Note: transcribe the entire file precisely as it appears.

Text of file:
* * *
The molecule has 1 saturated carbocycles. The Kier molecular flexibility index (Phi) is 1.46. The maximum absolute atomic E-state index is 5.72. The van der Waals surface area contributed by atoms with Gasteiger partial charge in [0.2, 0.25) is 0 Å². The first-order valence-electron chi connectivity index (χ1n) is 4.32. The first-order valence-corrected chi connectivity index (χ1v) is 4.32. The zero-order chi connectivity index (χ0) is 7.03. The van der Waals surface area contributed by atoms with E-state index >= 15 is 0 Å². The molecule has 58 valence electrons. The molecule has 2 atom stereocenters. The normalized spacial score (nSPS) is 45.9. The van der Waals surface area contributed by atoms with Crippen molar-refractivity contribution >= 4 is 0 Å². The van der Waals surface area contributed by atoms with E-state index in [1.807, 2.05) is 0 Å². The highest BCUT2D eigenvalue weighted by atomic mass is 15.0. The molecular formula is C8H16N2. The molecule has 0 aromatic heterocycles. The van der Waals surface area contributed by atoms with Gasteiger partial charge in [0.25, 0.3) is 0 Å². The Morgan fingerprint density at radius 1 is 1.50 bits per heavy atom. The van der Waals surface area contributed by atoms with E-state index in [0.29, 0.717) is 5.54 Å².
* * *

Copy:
The molecule has 1 saturated carbocycles. The Kier molecular flexibility index (Phi) is 1.46. The maximum absolute atomic E-state index is 5.72. The van der Waals surface area contributed by atoms with Gasteiger partial charge in [0.2, 0.25) is 0 Å². The first-order valence-electron chi connectivity index (χ1n) is 4.32. The first-order valence-corrected chi connectivity index (χ1v) is 4.32. The zero-order chi connectivity index (χ0) is 7.03. The van der Waals surface area contributed by atoms with E-state index >= 15 is 0 Å². The molecule has 58 valence electrons. The molecule has 2 atom stereocenters. The normalized spacial score (nSPS) is 45.9. The van der Waals surface area contributed by atoms with Crippen molar-refractivity contribution >= 4 is 0 Å². The van der Waals surface area contributed by atoms with E-state index in [1.807, 2.05) is 0 Å². The highest BCUT2D eigenvalue weighted by atomic mass is 15.0. The molecular formula is C8H16N2. The molecule has 0 aromatic heterocycles. The van der Waals surface area contributed by atoms with Gasteiger partial charge in [0.25, 0.3) is 0 Å². The Morgan fingerprint density at radius 1 is 1.50 bits per heavy atom. The van der Waals surface area contributed by atoms with E-state index in [0.29, 0.717) is 5.54 Å².